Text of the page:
Michigan House Republicans
Rep. Harris: Bad budget leaves schools, communities behind
RELEASE|June 27, 2024
Contact: Mike Harris

Former school resource officer criticizes 92% cut to school safety

State Rep. Mike Harris on Thursday said the state’s new budget wastes taxpayer dollars on unsustainable projects and programs, while leaving community needs, such as roads and school safety, behind.

Harris voted against Democrats’ $82.5 billion budget for the upcoming fiscal year. The budget relies on the income tax hike that took effect this year, raids teachers’ retirement funds, hires more than 500 additional bureaucrats, and funds pork projects without real accountability.

“This bad budget is loaded with big numbers but short on results for Michigan communities,” Harris said. “Tax dollars should go toward what truly matters for people. The state should fix the roads, invest in quality education, and keep our schools and neighborhoods safe. This budget focuses instead on special projects like electric vehicle chargers, baseball stadiums, and zoos. The pork-filled budget leaves our schools and communities behind.”

Democrats forced through a $700 million income tax hike that took effect at the start of this year, and their budget relies on the tax hike to balance. The budget also raids teacher retirement funds by reducing total contributions to the public school retirement system, even though the pension fund still owes about $30 billion in unfunded liabilities. The raid could jeopardize the state’s future ability to pay teachers’ pensions and force cuts to classroom funding to make up the difference.

Meanwhile, Democrats included no increase in per-pupil funding for K-12 schools, and education groups have said the misguided school aid budget will lead to teacher layoffs. The budget defunds school safety and mental health support, reducing the initiative from $328 million to a mere $26.5 million. It also eliminates funding for the School Safety and Mental Health Commission, which coordinates safety efforts at schools across the state. Harris, who served as a school resource officer for part of his 26-year law enforcement career, sharply criticized the cuts.

“Slashing school safety resources just to shift money elsewhere would be a disappointing and dangerous choice by Democrats,” Harris said. “Local schools have put safety funding to good work. They’ve hired school resource officers and purchased critical security equipment to help prevent future tragedies. Gutting school safety investments could jeopardize the jobs of school resource officers and take them out of the schools they protect. Keeping students safe while they learn should be a top priority, and it’s a shame that school security is apparently the first thing on Democrats’ chopping block.”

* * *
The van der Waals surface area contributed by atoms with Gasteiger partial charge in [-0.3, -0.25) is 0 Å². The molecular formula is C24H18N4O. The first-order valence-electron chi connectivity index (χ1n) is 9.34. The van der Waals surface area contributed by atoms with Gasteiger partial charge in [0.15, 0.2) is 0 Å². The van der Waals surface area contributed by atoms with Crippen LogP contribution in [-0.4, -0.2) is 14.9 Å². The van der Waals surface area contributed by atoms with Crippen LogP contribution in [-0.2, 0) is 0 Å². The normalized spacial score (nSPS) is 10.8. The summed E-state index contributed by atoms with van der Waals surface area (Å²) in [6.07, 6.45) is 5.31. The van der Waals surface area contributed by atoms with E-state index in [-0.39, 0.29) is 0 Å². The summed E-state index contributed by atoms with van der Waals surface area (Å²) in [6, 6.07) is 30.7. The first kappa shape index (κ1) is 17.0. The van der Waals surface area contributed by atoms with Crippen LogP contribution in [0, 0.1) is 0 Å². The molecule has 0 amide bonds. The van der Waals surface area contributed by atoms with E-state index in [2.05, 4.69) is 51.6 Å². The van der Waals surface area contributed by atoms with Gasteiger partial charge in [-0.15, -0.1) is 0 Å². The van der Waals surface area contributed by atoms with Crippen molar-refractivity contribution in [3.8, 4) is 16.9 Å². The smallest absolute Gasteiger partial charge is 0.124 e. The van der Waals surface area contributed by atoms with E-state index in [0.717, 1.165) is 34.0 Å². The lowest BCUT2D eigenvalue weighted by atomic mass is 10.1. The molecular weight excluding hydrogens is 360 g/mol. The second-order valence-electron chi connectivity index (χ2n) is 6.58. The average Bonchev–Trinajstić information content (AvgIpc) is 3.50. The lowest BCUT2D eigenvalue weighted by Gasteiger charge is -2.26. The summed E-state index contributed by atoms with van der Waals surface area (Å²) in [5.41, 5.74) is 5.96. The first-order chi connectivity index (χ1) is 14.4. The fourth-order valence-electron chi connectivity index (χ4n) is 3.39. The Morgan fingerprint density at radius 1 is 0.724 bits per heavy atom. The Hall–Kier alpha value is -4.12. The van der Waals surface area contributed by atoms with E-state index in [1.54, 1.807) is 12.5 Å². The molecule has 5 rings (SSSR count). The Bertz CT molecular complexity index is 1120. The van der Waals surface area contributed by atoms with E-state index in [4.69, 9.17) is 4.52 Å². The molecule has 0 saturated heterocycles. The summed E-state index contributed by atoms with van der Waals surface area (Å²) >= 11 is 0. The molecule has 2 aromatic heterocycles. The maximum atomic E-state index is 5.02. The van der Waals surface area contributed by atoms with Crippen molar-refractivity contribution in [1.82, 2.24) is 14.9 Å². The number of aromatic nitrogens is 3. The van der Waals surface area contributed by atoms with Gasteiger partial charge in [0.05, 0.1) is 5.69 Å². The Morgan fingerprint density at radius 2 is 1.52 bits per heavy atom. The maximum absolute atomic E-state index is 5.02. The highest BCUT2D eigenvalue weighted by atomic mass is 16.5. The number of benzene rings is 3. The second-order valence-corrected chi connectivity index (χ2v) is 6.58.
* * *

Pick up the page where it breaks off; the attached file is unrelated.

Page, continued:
The spending bills also spend hundreds of millions of dollars on earmarked projects in politically favored districts, but the budget fails to implement sufficient accountability measures to ensure transparent and responsible use of taxpayer dollars. In previous budgets, private recipients of earmarked grants have misspent funding without accountability or oversight. For instance, an ally of Gov. Gretchen Whitmer was awarded a $20 million earmark for a new company she created, and she used the funding to buy a $4,500 coffee maker and a first-class international plane ticket. Despite this record of unwise spending, the legislation doesn’t incorporate proposals from Harris and House Republicans to ensure adequate accountability measures that would disclose the true project sponsors, require recipients to submit a transparent spending plan before receiving funds, conduct an annual audit on grant spending, and pause and investigate projects that misuse resources. In fact, Democrats removed language from an earlier budget proposal that would have clawed back funds from two past questionable projects, Global Link International, which wasted funds on the coffee maker, and a community health campus in Clare.

The budget earmarks $17 million for zoos, $2 million for a boxing gym, $5 million for a theater, more than $18 million for a few sports complexes and fieldhouses, $1 million for a public radio station in Detroit, and hundreds of millions more for a wide variety of other projects and entities.

While funding pork projects and other wasteful spending, Democrats’ budget neglects crucial public services. It distributes no extra funding to repair broken local roads, but it does give out $30 million for electric vehicle charging infrastructure.

Senate Bill 747, the general budget, and House Bill 5507, the school budget, now proceed to the governor for consideration.

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